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to be partakers of the inheritance of the Saints in light. To neglect the Cross is to neglect all; it is to go to the feaft without the wedding garment; it is to go forth to meet the bridegroom without light, and without oil in our veffels.

We may substitute fomething else for the Crofs; fuch as morality, philofophy, or even works of painful penance. It will be all vain; as long as we continue unwashed, unjustified, unfanctified, we are unfafe-in momentary danger of hell fire. There is no neutrality in this war. In revolutions of States and Empires, thofe who do not take up arms against the foe are deemed as enemies; it is fo here. "He that is not with me is against me, and he that gathereth not with me scattereth abroad." This is the conclufion of the whole matter. When Chrift comes to judge the world, all who will not now take up the Crofs will be regarded as enemies; instead of the Crown they will have the curfe; instead of Heaven, everlasting fire with the Devil and his angels.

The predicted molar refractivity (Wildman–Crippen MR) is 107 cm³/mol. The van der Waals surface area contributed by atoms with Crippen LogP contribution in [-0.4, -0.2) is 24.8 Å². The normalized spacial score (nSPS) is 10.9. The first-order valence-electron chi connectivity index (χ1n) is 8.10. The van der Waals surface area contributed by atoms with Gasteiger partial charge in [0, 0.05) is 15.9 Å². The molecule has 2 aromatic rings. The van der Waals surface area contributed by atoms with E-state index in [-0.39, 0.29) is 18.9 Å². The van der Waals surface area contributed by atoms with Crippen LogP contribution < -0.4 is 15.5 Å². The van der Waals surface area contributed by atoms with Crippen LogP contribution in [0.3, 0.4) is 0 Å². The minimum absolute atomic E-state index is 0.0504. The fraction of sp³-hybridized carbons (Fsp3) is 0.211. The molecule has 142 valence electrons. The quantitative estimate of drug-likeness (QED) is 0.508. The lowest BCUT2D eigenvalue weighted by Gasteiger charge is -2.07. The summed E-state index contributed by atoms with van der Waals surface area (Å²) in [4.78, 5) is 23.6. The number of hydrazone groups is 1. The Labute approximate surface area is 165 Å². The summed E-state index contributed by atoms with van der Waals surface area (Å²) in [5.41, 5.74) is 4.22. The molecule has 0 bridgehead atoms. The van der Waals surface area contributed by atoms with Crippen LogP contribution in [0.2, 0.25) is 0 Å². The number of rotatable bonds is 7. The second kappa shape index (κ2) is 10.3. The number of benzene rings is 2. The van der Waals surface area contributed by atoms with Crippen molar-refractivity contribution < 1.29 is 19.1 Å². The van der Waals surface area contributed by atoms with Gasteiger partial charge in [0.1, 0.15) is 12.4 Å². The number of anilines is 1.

Hence it is that fo "draw back to perdition." Ignorant of the great principles of religion, of its power to fave, they wear it as a cloak to hide the deformity within; fo inadequate are their conceptions of its excellency, that they will not facrifice a fingle luft, a momentary gratification, one darling idol, to enfure the "eternal weight of glory" which it promises.

"No Crofs, no Crown!" Some of the early difciples of the great Meffiah, when the spiritual

nature of Christianity was presented to them, were "offended." Their carnal ftomachs loathed "the bread which came down from heaven." Companions of the world, they rejected the "fellowship with the Father, and with the Son, Jefus Chrift;" the Crofs difpleafed them, and with their own hands they inscribed their names with those "who, having put their hand to the plough, looked back, and so became unfit for the kingdom of God.”